FIG. 2 is a detail perspective view on an enlarged scale and, as taken along lines 2--2 of FIG. 1, of a hinge of the pallet component of FIG. 1;
FIG. 3 is a perspective view of the pallet component of FIG. 1 at a subsequent condition of construction;
FIG. 4 is an isolated view of the leg component of the within inventive pallet;
FIG. 5 is a perspective view of the pallet as a completed article-of-manufacture;
FIG. 6 is a side elevational view illustrating typical use of the pallet; and
FIGS. 7A and 7B are perspective views illustrating the unassembled platform and leg components as prepared at a manufacturer's site for shipment to a site of use as depicted in FIG. 6.
The within inventive pallet, as illustrated in FIG. 5 and denoted by the reference number 10, as a completed article-of-manufacture at a site of use has, for the weight-supporting purposes intended, a platform 12 supported in a clearance position above a factory floor 14 or the like (FIG. 6) on plural legs, individually and collectively designated 16, so that, as depicted in FIG. 6, tines 18 of a fork lift truck 20 can be projected in the clearance 22 beneath the platform to lift and transport weight loads 24 in position on the pallet 10.
Some unique aspects of the pallet 10, among others, reside in the cardboard construction material of the pallet 10 consisting, as best shown in FIGS. 1 and 2, of opposite paper plies 26 and 28 adhesively secured to an intermediate undulating flute 30 and using this construction material to fullest advantage, the making of a hinge 32 by cutting in a medial location in a work-in-process blank 34 (FIG. 1) to a selected depth through the one paper ply 28, the undulated flute 30 and leaving intact the other paper ply 26 so that, as should be readily appreciated from FIGS. 1 and 2, the two halves designated 34A and 34B delineated by the medial cut 38 can be urged through pivotal traverses 40 about the uncut paper ply 26.
The blank 34, as removed at a manufacturer's site from a cardboard substrate is in a selected sized rectangular shape that is twice the size of the completed pallet 10 of FIG. 5, so that following a pivotal traverse about the hinge 32 the pallet half 34A is in superposed relation upon the pallet half 34B forming the work-in-process two ply assembly 42 of FIG. 3. However, prior to this assembly step, pallet half 34A is die-cut with three rows 44 each of openings 46 sized to have seated therein cardboard cores, as shown in isolated perspective in FIG. 4, which are cut to the length shown in FIG. 4 to effectively serve as the noted pallet legs 16. The cores which are cut to pallet leg length are the center supports of paper rolls which nominally are discarded. That is, as generally known, paper for commercial use is usually put up in a supply roll and the central support for such roll is typically a spiral wound core or spindle about which the paper, in an elongated strip, is helically wound. After the paper is unwound or used, the referred-to core is usually discarded.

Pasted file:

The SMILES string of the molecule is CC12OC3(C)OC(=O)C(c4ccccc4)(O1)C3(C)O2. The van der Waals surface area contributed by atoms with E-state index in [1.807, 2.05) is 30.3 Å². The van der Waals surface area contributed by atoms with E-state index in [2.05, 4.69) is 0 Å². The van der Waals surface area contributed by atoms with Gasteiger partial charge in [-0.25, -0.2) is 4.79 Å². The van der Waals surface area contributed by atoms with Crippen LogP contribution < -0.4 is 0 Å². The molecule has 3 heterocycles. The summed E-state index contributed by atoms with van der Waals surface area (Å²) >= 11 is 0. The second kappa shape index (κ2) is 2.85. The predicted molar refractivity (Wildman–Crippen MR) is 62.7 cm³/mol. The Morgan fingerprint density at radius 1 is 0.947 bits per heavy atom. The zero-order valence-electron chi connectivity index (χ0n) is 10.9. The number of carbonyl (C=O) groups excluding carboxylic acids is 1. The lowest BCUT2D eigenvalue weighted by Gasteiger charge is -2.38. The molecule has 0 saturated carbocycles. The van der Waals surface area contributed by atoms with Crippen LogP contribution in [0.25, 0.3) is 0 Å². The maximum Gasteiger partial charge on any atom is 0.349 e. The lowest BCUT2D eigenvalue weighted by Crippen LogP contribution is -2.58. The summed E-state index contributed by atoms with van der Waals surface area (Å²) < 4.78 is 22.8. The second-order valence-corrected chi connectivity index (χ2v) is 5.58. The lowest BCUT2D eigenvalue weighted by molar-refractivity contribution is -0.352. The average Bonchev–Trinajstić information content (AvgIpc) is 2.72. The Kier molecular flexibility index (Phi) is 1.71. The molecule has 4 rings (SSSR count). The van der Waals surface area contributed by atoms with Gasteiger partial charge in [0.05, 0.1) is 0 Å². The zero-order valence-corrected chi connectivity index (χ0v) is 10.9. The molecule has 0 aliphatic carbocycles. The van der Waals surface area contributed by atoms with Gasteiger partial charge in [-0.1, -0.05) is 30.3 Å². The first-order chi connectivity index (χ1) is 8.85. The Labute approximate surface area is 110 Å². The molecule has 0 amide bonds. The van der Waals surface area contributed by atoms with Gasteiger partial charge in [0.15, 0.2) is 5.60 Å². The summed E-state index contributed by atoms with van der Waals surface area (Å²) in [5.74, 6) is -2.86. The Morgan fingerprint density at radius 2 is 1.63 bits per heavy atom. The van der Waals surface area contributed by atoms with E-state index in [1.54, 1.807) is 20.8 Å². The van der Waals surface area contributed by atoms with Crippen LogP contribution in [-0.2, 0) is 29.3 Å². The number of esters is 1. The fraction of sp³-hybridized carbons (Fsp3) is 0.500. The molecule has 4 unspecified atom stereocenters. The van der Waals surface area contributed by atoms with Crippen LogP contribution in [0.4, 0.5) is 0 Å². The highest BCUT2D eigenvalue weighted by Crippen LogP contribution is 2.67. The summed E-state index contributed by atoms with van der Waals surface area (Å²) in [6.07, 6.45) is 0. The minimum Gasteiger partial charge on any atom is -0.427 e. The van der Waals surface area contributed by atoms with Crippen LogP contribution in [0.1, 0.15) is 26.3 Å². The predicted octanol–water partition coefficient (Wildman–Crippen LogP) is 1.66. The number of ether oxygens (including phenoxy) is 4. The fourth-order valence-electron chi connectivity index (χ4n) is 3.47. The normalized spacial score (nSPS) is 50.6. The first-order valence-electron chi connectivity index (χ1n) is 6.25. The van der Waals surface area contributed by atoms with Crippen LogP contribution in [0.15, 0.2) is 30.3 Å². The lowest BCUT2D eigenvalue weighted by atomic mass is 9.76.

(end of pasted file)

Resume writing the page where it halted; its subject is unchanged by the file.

Another preliminary preparation step consists of applying a first adhesive as a coating 48 in the three locations co-extensive with the rows 44 which adhesively secure the pallet halves 34A and 34B to each other to provide the work-in-process construction at the pallet manufacturer's site which is depicted in FIG. 3.
A final preparation step before shipment to a user's site consists of flipping the pallet assembly as initially formed, as shown in FIG. 1, 180 degrees so that surfaces 50 in the pallet half 34B are exposed through the other pallet half openings 46. To the surfaces 50 there is applied a coating 52A of a second adhesive selected to have a limited adhesive function, wherein coating 52A does not provide an adhesive function except upon contact with a cooperating coating 52B, one such second adhesive being used in practice with good results is commercially available from Impact Chemical Corp. of Patterson, N.J., identified as LTX4801.
In accordance with the present invention, coating 52B is applied to an end surface 54 of each leg 16 with the result that the applied adhesive coatings 52A and 52B do not adhere, by intention or inadvertently, to any contacting surface, but only provide an adhesive function when placed in contact with each other, as occurs when the pallet legs 16 are seated in the cooperating openings 46, an assembly step that is not practiced at the pallet manufacturer's site but only at the user's site. The important reason for this is that the within inventive method contemplates the shipment, in unassembled relation, of an appropriate selected number of work-in-process weight supporting platforms 12 in one shipping container 56, and in a separate shipping container 58 an appropriate selected number of as yet unattached plural pallet legs 16. As should be readily appreciated, the savings in space requirements using the containers 56 and 58 for the unassembled pallet components 12 and 16, as compared with shipping the same number of complete pallets 10 of FIG. 5, is significant and underlies the present invention. At the user's site, and as needed, the legs 16 are assembled to the platforms 12, merely upon establishing contact between the adhesive coatings 52A and 52B thereof, resulting in completed pallets 10 ready for typical FIG. 6 end use.
While the apparatus for practicing the within inventive method, as well as said method herein shown and disclosed in detail is fully capable of attaining the objects and providing the advantages hereinbefore stated, it is to be understood that it is merely illustrative of the presently preferred embodiment of the invention and that no limitations are intended to the detail of construction or design herein shown other than as defined in the appended claims.